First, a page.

Is the Packers' Loss to the Steelers a Blessing in the Long Run?

Matt Wells@@matt_wells16Correspondent IDecember 23, 2009

PITTSBURGH - DECEMBER 20:  Mike Wallace #17 of the Pittsburgh Steelers runs for a touchdown in the first quarter against the Green Bay Packers during the game on December 20, 2009 at Heinz Field in Pittsburgh, Pennsylvania.  (Photo by Jared Wickerham/Getty Images)
Jared Wickerham/Getty Images

After a last-play loss to the already elminated Pittsburgh Steelers, the Packers are sitting at 9-5 and holding down the 5th seed in the NFC, the same place they were on Sunday morning.

While the loss was heartbreaking for Packer fans everywhere and probably did quite a bit of harm to their blood-pressure levels, let's sit back and look at what the loss does for Green Bay's playoff chances.

Entering the week, the Packers needed to win out while the Minnesota Vikings needed to lose their remaining three games to win the NFC North title, and with Minnesota playing the lowly Bears next week, those chances were extremely slim. So the wild-card is the only option.

Currently Green Bay holds the tiebreaker over Dallas, whom they are tied with at 9-5 and is holding the other wild-card spot. The Packers have games remaining vs Seattle and at Arizona. Assuming Arizona rests players as they will already have the 4th seed clinched, there are two wins, making the Pack finish at 11-5.

12-4 would still put the Packers in the same seed, with the division title out of reach and no team able to reach them for the wild-card. So the outcome of this game meant nothing really.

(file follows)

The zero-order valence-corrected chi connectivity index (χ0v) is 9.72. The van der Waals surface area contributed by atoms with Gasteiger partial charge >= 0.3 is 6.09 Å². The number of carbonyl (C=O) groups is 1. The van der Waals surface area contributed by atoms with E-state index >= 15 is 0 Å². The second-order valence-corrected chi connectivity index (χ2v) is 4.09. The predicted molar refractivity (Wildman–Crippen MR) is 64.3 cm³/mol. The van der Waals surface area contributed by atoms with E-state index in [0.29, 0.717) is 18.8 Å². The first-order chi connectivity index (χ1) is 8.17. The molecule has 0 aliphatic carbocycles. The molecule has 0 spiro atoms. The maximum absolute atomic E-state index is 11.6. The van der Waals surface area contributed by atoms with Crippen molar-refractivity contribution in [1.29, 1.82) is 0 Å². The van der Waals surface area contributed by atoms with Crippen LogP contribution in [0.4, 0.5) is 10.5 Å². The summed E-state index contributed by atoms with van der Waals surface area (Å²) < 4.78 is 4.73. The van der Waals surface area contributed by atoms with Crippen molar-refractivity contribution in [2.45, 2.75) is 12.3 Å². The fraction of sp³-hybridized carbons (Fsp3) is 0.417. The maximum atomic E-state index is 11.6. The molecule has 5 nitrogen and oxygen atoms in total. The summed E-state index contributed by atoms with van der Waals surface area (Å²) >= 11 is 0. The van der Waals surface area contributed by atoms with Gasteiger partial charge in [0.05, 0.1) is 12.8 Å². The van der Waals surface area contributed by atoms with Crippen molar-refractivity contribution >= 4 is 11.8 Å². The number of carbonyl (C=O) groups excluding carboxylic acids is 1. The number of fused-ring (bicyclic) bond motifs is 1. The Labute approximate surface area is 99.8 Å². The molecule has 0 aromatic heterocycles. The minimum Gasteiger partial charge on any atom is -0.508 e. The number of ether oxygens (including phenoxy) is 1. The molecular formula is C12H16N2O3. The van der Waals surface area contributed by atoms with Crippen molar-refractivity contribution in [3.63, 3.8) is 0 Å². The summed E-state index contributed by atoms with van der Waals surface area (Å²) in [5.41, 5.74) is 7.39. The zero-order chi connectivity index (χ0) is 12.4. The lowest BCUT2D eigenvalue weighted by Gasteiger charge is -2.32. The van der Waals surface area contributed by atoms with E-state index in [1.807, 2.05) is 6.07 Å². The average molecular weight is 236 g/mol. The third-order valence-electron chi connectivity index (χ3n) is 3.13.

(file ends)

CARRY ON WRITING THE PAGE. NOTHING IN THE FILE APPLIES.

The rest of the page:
This is a perfect place for the Packers to find themselves in. A game against a good opponent to allow the team to see where they stand as a playoff contender. So what did we learn?

The Packers ranking as a top three defense in the NFL is an illusion, created by playing a lot of poor offensive teams. Two games against the Bears and Lions, as well as games against the Browns, Rams, 49ers will deflate yards allowed and inflate turnover ratio.

Against good teams, such as the Vikings, Bengals, Ravens, and now the Steelers, show this defense for what it is: a decent unit with ballhawking defensive backs and a front seven that can get to the quarterback.

It's a unit that can be very dominating, but needs work. The game proved that this team cannot get away with rushing three on obvious passing downs. Yes, they got penetration, but they need more.

Blitzing four gives the Pack a great chance at creating pressure, as the offensive line probably won't be able to block B.J. Raji, Cullen Jenkins, Clay Matthews, and Johnny Jolly consistently. But Ben Roethlisberger proved that three does not do the job.

However, the most important thing the Packers can take away from this game is our biggest draft need: cornerback. They can't cover without Al Harris, the best they can do is shut down half the field with Charles Woodson.

Now, Harris is 36 and coming off a torn ACL, so he might not be back. While Woodson is putting together a Defensive MVP year, he's not getting any younger.

The Packers have young corners in Tramon Williams, Jarret Bush and Josh Bell, but after Williams, there's not much talent there. This is the biggest problem that needs addressing in the draft, and the Packers were lucky to have it presented so clearly to them before draft time.

The offensive line still needs to be addressed, but is not as much of an immediate need as corner proved to be.